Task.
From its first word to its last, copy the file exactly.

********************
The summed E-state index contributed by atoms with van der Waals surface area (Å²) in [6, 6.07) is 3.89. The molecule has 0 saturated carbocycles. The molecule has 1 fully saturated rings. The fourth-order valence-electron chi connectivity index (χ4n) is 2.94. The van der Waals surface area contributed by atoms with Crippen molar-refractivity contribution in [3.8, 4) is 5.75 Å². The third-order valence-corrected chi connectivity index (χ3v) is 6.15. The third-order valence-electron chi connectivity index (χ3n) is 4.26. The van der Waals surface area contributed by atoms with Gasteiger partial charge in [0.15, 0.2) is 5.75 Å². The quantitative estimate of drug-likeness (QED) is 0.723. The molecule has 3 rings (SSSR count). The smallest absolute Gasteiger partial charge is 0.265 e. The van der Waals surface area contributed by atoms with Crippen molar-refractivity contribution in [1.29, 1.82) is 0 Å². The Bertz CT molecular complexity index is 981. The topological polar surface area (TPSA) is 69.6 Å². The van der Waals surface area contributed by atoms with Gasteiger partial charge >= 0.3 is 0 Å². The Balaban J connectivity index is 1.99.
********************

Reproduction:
The summed E-state index contributed by atoms with van der Waals surface area (Å²) in [6, 6.07) is 3.89. The molecule has 0 saturated carbocycles. The molecule has 1 fully saturated rings. The fourth-order valence-electron chi connectivity index (χ4n) is 2.94. The van der Waals surface area contributed by atoms with Crippen molar-refractivity contribution in [3.8, 4) is 5.75 Å². The third-order valence-corrected chi connectivity index (χ3v) is 6.15. The third-order valence-electron chi connectivity index (χ3n) is 4.26. The van der Waals surface area contributed by atoms with Gasteiger partial charge in [0.15, 0.2) is 5.75 Å². The quantitative estimate of drug-likeness (QED) is 0.723. The molecule has 3 rings (SSSR count). The smallest absolute Gasteiger partial charge is 0.265 e. The van der Waals surface area contributed by atoms with Crippen molar-refractivity contribution in [1.29, 1.82) is 0 Å². The Bertz CT molecular complexity index is 981. The topological polar surface area (TPSA) is 69.6 Å². The van der Waals surface area contributed by atoms with Gasteiger partial charge >= 0.3 is 0 Å². The Balaban J connectivity index is 1.99.